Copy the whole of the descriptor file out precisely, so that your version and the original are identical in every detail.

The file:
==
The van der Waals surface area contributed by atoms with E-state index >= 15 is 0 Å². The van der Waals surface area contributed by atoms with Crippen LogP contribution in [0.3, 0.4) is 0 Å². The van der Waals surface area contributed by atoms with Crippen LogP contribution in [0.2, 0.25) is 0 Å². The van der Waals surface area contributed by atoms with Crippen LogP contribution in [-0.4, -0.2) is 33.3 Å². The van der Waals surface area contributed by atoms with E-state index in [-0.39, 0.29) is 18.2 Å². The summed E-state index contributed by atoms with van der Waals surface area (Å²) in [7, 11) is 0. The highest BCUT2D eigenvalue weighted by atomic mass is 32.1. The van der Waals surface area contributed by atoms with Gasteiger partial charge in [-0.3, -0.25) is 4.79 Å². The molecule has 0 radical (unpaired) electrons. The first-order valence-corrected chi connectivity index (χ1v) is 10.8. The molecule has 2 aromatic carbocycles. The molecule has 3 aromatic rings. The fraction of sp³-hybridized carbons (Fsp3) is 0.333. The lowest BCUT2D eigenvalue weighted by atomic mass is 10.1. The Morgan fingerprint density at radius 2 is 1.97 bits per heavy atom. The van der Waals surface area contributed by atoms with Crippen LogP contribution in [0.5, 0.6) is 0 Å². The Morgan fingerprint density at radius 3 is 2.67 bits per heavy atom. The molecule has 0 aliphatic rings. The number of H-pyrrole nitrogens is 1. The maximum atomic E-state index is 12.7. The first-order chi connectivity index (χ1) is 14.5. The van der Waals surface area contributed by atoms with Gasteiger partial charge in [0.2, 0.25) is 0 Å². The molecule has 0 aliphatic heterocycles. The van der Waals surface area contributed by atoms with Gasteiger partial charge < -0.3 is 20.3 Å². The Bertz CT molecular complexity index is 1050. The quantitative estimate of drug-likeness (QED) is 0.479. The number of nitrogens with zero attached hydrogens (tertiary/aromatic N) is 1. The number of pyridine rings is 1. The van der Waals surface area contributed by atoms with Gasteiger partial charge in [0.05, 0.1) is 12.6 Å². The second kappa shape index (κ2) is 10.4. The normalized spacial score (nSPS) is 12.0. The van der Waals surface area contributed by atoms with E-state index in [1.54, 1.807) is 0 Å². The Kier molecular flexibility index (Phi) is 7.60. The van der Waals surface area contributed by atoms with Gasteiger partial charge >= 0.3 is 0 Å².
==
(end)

The van der Waals surface area contributed by atoms with E-state index >= 15 is 0 Å². The van der Waals surface area contributed by atoms with Crippen LogP contribution in [0.3, 0.4) is 0 Å². The van der Waals surface area contributed by atoms with Crippen LogP contribution in [0.2, 0.25) is 0 Å². The van der Waals surface area contributed by atoms with Crippen LogP contribution in [-0.4, -0.2) is 33.3 Å². The van der Waals surface area contributed by atoms with E-state index in [-0.39, 0.29) is 18.2 Å². The summed E-state index contributed by atoms with van der Waals surface area (Å²) in [7, 11) is 0. The highest BCUT2D eigenvalue weighted by atomic mass is 32.1. The van der Waals surface area contributed by atoms with Gasteiger partial charge in [-0.3, -0.25) is 4.79 Å². The molecule has 0 radical (unpaired) electrons. The first-order valence-corrected chi connectivity index (χ1v) is 10.8. The molecule has 2 aromatic carbocycles. The molecule has 3 aromatic rings. The fraction of sp³-hybridized carbons (Fsp3) is 0.333. The lowest BCUT2D eigenvalue weighted by atomic mass is 10.1. The Morgan fingerprint density at radius 2 is 1.97 bits per heavy atom. The van der Waals surface area contributed by atoms with Crippen LogP contribution in [0.5, 0.6) is 0 Å². The Morgan fingerprint density at radius 3 is 2.67 bits per heavy atom. The molecule has 0 aliphatic rings. The number of H-pyrrole nitrogens is 1. The maximum atomic E-state index is 12.7. The first-order chi connectivity index (χ1) is 14.5. The van der Waals surface area contributed by atoms with Gasteiger partial charge in [0.2, 0.25) is 0 Å². The molecule has 0 aliphatic heterocycles. The van der Waals surface area contributed by atoms with Gasteiger partial charge < -0.3 is 20.3 Å². The Bertz CT molecular complexity index is 1050. The quantitative estimate of drug-likeness (QED) is 0.479. The number of nitrogens with zero attached hydrogens (tertiary/aromatic N) is 1. The number of pyridine rings is 1. The van der Waals surface area contributed by atoms with Gasteiger partial charge in [0.05, 0.1) is 12.6 Å². The second kappa shape index (κ2) is 10.4. The normalized spacial score (nSPS) is 12.0. The van der Waals surface area contributed by atoms with E-state index in [1.54, 1.807) is 0 Å². The Kier molecular flexibility index (Phi) is 7.60. The van der Waals surface area contributed by atoms with Gasteiger partial charge >= 0.3 is 0 Å².